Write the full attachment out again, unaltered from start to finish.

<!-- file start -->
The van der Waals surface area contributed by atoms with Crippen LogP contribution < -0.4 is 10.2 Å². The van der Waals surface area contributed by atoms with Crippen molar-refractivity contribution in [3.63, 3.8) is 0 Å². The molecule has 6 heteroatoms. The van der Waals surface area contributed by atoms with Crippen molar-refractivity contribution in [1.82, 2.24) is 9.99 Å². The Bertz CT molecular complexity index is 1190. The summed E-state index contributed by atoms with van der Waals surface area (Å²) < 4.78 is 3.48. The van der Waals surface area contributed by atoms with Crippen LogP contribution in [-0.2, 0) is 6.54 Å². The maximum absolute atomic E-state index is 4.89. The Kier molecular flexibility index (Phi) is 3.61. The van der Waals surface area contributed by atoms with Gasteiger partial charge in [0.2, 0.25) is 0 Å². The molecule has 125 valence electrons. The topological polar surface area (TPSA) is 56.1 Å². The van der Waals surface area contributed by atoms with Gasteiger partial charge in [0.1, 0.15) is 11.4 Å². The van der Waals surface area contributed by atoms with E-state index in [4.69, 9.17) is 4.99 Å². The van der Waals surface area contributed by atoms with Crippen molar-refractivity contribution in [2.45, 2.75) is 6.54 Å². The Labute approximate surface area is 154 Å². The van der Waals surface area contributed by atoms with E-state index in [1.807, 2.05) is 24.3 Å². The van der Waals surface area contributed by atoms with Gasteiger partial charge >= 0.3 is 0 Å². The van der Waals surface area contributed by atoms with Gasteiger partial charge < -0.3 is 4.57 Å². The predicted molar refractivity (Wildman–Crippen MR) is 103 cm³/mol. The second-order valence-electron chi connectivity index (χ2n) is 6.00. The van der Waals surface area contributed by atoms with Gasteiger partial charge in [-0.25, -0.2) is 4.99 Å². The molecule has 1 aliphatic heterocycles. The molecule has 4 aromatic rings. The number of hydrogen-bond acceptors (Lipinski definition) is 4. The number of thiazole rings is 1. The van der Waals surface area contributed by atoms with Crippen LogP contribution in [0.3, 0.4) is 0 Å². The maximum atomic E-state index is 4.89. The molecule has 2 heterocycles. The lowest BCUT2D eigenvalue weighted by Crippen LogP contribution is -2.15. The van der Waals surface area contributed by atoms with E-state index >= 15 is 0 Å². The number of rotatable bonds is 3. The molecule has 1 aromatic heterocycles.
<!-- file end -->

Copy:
The van der Waals surface area contributed by atoms with Crippen LogP contribution < -0.4 is 10.2 Å². The van der Waals surface area contributed by atoms with Crippen molar-refractivity contribution in [3.63, 3.8) is 0 Å². The molecule has 6 heteroatoms. The van der Waals surface area contributed by atoms with Crippen molar-refractivity contribution in [1.82, 2.24) is 9.99 Å². The Bertz CT molecular complexity index is 1190. The summed E-state index contributed by atoms with van der Waals surface area (Å²) < 4.78 is 3.48. The van der Waals surface area contributed by atoms with Crippen LogP contribution in [-0.2, 0) is 6.54 Å². The maximum absolute atomic E-state index is 4.89. The Kier molecular flexibility index (Phi) is 3.61. The van der Waals surface area contributed by atoms with Gasteiger partial charge in [0.2, 0.25) is 0 Å². The molecule has 125 valence electrons. The topological polar surface area (TPSA) is 56.1 Å². The van der Waals surface area contributed by atoms with Gasteiger partial charge in [0.1, 0.15) is 11.4 Å². The van der Waals surface area contributed by atoms with E-state index in [4.69, 9.17) is 4.99 Å². The van der Waals surface area contributed by atoms with Crippen molar-refractivity contribution in [2.45, 2.75) is 6.54 Å². The Labute approximate surface area is 154 Å². The van der Waals surface area contributed by atoms with E-state index in [1.807, 2.05) is 24.3 Å². The van der Waals surface area contributed by atoms with Gasteiger partial charge >= 0.3 is 0 Å². The van der Waals surface area contributed by atoms with Gasteiger partial charge < -0.3 is 4.57 Å². The predicted molar refractivity (Wildman–Crippen MR) is 103 cm³/mol. The second-order valence-electron chi connectivity index (χ2n) is 6.00. The van der Waals surface area contributed by atoms with Gasteiger partial charge in [-0.25, -0.2) is 4.99 Å². The molecule has 1 aliphatic heterocycles. The molecule has 4 aromatic rings. The number of hydrogen-bond acceptors (Lipinski definition) is 4. The number of thiazole rings is 1. The van der Waals surface area contributed by atoms with Crippen LogP contribution in [0.3, 0.4) is 0 Å². The maximum atomic E-state index is 4.89. The molecule has 2 heterocycles. The lowest BCUT2D eigenvalue weighted by Crippen LogP contribution is -2.15. The van der Waals surface area contributed by atoms with E-state index >= 15 is 0 Å². The number of rotatable bonds is 3. The molecule has 1 aromatic heterocycles.